India Today 2016
August 16, 2016
August 4, 2016
Let me tell you why I am not able to celebrate the sixty-ninth anniversary of India’s independence. The India we live in today is, ironically, a rejection of all that India has stood for. To begin with, the ruling party had nothing to do with achieving independence. Its founding ideologues chose not to take part in the twenty-six-year fight against British rule led by Mahatma Gandhi. It was their policy to have nothing to do with it. They chose to stay home while other Indians suffered hardship, persecution and imprisonment. So it is not surprising that they have no understanding of, or commitment to, the ideas and ideals that brought our nation to birth. Of this there has been abundant evidence in the past two years.
It begins with the fallacy that India is a Hindu Rashtra. From there it goes on to the fallacy that civilization means Hindu, and all other Indians are “outsiders”, when we know that Indian civilization is the sum total of the countless influences – religions, languages, ways of life and streams of thought – that have gone into the making of it. Indian civilization is alive and vibrant today because of its flourishing diversity. Our daily life celebrates all those influences in our literature, art, music, sport, food, dress, festivals and manners. There are no outsiders among us. We are all Indians.
In failing to recognize the meaning of India which gives every Indian the fundamental right to live, think, eat and worship as he or she chooses, this regime has remained silent over atrocities against those who do not think like them. Dissent has been punished by murder. The killing and hounding of writers has expanded to the lynching of a helpless blacksmith for supposedly eating beef and the killing of truck drivers transporting cattle. Defenceless men who were doing their job skinning the carcass of a dead cow have been stripped and thrashed on the skin of their naked backs. The vengeance that has called for an eye for an eye has now become a skin for a skin. Armed squads do these criminal deeds in the public gaze, without fear of punishment. The cow is sacred, human life is not. In the murdered blacksmith Aqhlaq’s case, the guilty roam free while the bereaved family is being victimized. This shocking travesty of justice should not surprise us when the murder of Mahatma Gandhi has been hailed by those who subscribe to Hindutva, and his killer is hailed by them as a hero. It does seem as if common sense itself has gone into reverse gear and madness rules the streets.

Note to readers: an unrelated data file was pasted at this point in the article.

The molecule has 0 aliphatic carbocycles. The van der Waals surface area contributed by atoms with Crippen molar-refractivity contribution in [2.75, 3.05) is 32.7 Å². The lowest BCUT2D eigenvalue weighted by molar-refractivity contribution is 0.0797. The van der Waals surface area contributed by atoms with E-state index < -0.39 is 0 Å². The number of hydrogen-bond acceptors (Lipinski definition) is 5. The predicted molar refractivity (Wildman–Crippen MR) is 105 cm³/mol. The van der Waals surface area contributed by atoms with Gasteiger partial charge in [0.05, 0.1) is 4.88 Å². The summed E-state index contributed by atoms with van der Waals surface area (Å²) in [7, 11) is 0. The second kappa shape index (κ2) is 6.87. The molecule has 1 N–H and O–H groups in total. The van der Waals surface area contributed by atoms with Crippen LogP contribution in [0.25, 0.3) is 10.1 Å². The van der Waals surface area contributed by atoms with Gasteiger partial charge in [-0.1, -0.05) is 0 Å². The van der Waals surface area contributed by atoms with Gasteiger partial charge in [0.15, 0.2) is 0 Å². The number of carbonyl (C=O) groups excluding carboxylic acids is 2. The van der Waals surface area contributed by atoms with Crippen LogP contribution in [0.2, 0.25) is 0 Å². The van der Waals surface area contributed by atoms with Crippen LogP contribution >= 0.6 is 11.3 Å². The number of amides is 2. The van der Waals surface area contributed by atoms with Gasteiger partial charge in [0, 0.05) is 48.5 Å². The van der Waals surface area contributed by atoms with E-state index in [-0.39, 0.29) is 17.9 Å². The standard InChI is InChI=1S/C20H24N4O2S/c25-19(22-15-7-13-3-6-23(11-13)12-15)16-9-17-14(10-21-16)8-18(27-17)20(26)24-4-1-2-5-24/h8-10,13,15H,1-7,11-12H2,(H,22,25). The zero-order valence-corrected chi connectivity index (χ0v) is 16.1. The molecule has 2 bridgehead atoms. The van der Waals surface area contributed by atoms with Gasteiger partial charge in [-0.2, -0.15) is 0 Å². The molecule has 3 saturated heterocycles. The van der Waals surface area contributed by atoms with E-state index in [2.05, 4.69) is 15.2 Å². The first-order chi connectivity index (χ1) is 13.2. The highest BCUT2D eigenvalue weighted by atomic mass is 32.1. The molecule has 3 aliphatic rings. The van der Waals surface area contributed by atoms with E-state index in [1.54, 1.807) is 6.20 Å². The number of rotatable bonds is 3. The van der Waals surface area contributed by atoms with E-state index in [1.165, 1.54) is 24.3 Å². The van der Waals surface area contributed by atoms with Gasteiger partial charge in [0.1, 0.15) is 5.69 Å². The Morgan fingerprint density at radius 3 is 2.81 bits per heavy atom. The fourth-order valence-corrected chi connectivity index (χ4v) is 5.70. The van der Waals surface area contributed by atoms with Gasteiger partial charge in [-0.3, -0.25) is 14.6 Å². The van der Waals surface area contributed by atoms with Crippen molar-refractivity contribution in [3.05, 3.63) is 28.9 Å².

In these circumstances I find little cause for celebration on our sixty-ninth anniversary of freedom. Instead, I want to say, in the words of Winston Churchill during the Second World War: “Freedom is in peril, defend it with all your might.”
The campaign for control of freedom of expression has been efficiently planned and implemented through the takeover of our universities and our premier institutions of history, science, films and others by the RSS. We are told that those who disagree with their philosophy are anti-national. They do not tell us why we need nationalism now when we have been a nation for sixty-nine years. At the time when we were fighting to become a nation, today’s patriots were nowhere to be seen.
Decent human beings of all faiths all over India are revolted by the unchecked hatred and violence around us and there is a rising anger against it. The desperation that drove a brilliant young student, Rohit Vemula, to suicide has triggered a country-wide rebellion in universities across the land led by Kanhaiya Kumar. Brutal vigilante justice by gau-rakshaks has roused the Dalit community to lay down the ultimatum that the gau-rakshaks can now remove cow carcasses themselves. Writers, artists, scientists and historians have returned prestigious Awards and refused to be party to mind control. The freedom to be what one chooses to be is not negotiable. But because that freedom is now in peril, we must defend it with all our might.
First published in India Today and reproduced with the permission of the author.
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